# Suppose $M$ is an $m \times n$ matrix such that all rows and columns of $M$ sum to $1$. Show that $m=n$

I find this a rather awkward question, from the book "Mathematical Circles" by Fomin, Genkin and Itenberg. The question number is Question number 23 from Chapter 12 ("Invariants"). I was given a hint: use invariants, which I found even more awkward.

There was also a remark : "strange as it may seem, this is an invariants problem". Funny , because I don't know what to expect now!

Suppose $$M$$ is an $$m \times n$$ matrix such that all rows and columns of $$M$$ sum to $$1$$. Show that $$m=n$$.

I have no clue how this is a problem on invariants, let alone how to solve this problem. I'll need hints on why this is the case.

• Note : This question will be edited to reflect the source of the problem for the relief of future visitors. I still can't believe I missed the answer. Jun 27 at 9:30

If $M$ has $m$ rows that sum to $1$, the sum of the matrix is $m$.

If $M$ has $n$ columns that sum to $1$, the sum of the matrix is $n$.

The sum of the matrix is invariant, therefore $m=n$.

• Wow. That's the invariant (I can't shout, but I can't believe I missed this). Sep 6 '16 at 9:29

Hint: What is the sum of all numbers in the matrix?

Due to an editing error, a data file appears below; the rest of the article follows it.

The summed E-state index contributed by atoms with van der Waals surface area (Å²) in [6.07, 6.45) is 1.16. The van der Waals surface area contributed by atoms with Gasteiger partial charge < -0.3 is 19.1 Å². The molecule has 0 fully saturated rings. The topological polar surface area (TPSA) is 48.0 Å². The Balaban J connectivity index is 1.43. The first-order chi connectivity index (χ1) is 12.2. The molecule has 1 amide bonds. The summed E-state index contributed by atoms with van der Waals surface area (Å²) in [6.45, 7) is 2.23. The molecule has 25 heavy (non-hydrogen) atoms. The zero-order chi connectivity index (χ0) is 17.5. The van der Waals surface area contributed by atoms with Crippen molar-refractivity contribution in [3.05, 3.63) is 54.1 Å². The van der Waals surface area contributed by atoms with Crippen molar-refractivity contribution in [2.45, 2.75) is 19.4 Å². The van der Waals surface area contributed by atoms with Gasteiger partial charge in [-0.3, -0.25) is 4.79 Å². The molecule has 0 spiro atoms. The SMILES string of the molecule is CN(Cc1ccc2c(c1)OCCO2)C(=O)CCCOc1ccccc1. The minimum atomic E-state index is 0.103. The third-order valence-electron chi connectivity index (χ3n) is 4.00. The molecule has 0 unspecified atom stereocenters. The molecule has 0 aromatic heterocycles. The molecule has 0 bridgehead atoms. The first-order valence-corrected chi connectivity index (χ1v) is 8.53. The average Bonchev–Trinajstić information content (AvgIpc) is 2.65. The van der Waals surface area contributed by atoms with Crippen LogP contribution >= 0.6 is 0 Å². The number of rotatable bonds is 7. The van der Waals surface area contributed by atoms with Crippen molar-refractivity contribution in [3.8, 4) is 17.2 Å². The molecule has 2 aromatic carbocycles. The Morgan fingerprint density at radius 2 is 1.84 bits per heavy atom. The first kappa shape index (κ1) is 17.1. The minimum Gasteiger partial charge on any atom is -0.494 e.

• OH, SO THAT'S THE INVARIANT! Sep 6 '16 at 9:29

Let $\mathrm A \in \mathbb R^{m \times n}$ have its $m$ rows and $n$ columns sum to $1$. Hence,

$$\underbrace{1_m^T \mathrm A}_{=1_n^T} 1_n = 1_n^T 1_n = n$$

and

$$1_m^T \underbrace{\mathrm A 1_n}_{=1_m} = 1_m^T 1_m = m$$

Thus, $m = n$.

• That's a nice way of putting it, without needing that word "invariants". Thank you. Sep 6 '16 at 9:50

This question has been answered very nicely, but it might be worth noting that a simple yet less elegant, more brutish way of seeing this problem, is to let the first $$(n-1)$$ columns be anything.

Say they're given by $$a_{ij}, \ i \leq m, \ \ j \leq (n-1)$$.

Then the entries of the last column must be $$1 - \sum_{j=1}^{n-1} a_{ij}, \ i \leq m$$.

Since these entries add up to $$1$$, we have $$1 = \sum_{i=1}^{m} (1 - \sum_{j=1}^{n-1} a_{ij}) = m - \sum_{i=1}^{m} \sum_{j=1}^{n-1} a_{ij} = m \ - \sum_{j=1}^{n-1} \sum_{i=1}^{m} a_{ij} = m - \sum_{j=1}^{n-1}1 \\= m -(n-1)$$

And thus we have $$m=n$$.

• Yes, this is also very beautiful, thank you. Sep 25 '19 at 9:05